When Saskatchewan hosted an international irrigation conference in Saskatoon, provincial irrigators made a surprising discovery.
This province has the largest untapped irrigation potential of any place in the world — both in land and water supply.
Another 500,000 acres of irrigation could be added in the Lake Diefenbaker/Gardner Dam region with another 500,000 acres possible in the rest of the province.
These Lake Diefenbaker/Gardner Dam projects involve 125,000 acres north of Moose Jaw towards Tugaske and 375,00 acres in the Conquest area, west of Outlook. Currently, the area has 300,000 irrigated acres.
Irrigation has substantial benefits from sustaining and growing rural communities to allowing farmers to grow more value on what was dry land.
The irrigation communities in southern Alberta have fostered new crops – sugar beets, sunflowers, beans, corn, peas, potatoes and forage – as well as jobs in the plants that process and package the products made from these crops.
Irrigation boosts the value of production by $495 an acre. Imagine adding almost $300 million to the province’s gross domestic product with irrigation.
Saskatchewan Irrigation Projects Association president Aaron Gray told the recent Saskatchewan Stock Growers convention that government would see a $1.88 return on investment for every $1 invested in irrigation works.
The 215-acre Erlandson Farm north of Outlook uses irrigation to grow 60 kinds of vegetables that are marketed to farmers’ markets and the Co-op.
This operation employs 30-35 workers on farm and another 15 off the farm. It’s hard to imagine one job sustained by 215 acres of dry land farm.
Current irrigation uses only three per cent of the water in this huge reservoir filled by waters from the Rocky Mountains.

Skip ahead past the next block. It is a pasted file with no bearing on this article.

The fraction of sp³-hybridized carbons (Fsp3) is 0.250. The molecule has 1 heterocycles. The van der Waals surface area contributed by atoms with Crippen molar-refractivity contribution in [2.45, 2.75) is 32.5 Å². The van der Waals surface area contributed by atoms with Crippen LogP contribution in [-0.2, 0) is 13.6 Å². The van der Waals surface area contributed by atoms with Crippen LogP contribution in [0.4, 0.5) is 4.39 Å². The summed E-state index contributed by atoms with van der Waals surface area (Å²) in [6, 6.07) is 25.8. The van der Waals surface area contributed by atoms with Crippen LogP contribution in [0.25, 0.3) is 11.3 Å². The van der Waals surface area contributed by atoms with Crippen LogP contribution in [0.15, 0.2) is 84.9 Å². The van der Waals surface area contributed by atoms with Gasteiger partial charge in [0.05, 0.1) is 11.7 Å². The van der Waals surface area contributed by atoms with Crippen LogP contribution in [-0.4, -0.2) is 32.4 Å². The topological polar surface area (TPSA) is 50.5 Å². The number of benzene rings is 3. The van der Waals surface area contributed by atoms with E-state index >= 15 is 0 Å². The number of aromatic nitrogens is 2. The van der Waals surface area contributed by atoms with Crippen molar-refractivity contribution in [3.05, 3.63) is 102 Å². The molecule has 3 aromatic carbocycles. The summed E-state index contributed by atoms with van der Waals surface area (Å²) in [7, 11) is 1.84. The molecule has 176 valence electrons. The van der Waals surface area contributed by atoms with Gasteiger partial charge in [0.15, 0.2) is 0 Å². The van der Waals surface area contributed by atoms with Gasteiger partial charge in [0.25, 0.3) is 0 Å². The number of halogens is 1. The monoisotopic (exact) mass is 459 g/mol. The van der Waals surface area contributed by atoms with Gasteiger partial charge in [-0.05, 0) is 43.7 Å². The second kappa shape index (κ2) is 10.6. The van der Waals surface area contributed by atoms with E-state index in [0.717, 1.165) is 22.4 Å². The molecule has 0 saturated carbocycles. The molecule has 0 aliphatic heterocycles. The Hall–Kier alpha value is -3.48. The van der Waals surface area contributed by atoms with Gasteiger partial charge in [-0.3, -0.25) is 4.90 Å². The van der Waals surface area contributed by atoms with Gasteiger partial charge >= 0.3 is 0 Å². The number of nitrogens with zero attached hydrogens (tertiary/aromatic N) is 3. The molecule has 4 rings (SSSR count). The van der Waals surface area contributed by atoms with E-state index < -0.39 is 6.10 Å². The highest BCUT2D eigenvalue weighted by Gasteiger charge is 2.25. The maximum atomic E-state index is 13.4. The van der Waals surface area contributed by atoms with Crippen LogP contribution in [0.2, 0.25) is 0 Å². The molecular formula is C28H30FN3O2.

Seven years ago, Western Economic Diversification and the province produced a feasibility study on the proposed Buffalo Pound Water Conveyance Channel from Lake Diefenbaker to supply water to 270,000 southern Saskatchewan residents and allow development of irrigation north of Moose Jaw.
The study warned of southern Saskatchewan water shortages by 2024 – that’s only in five years – if this 10-year project weren’t started.
The study has been collecting dust on the shelf while the province fights with the federal government over so-called constitutional matters that appear remarkably political in nature.
Isn’t it about time our political leaders at all levels quit scrapping like back alley cats and did something to build the economy?
Gray believes the political will to proceed isn’t there and how to fund irrigation plans are holding up expanded irrigation water supply projects.
The feasibility study outlined a funding model based on one-half long-term bonds and one-half funds from federal and provincial governments.
The time has come for governments to get off their collective butts and work to build the rural economy they pretend to adore.
Ron Walter can be reached at email@example.com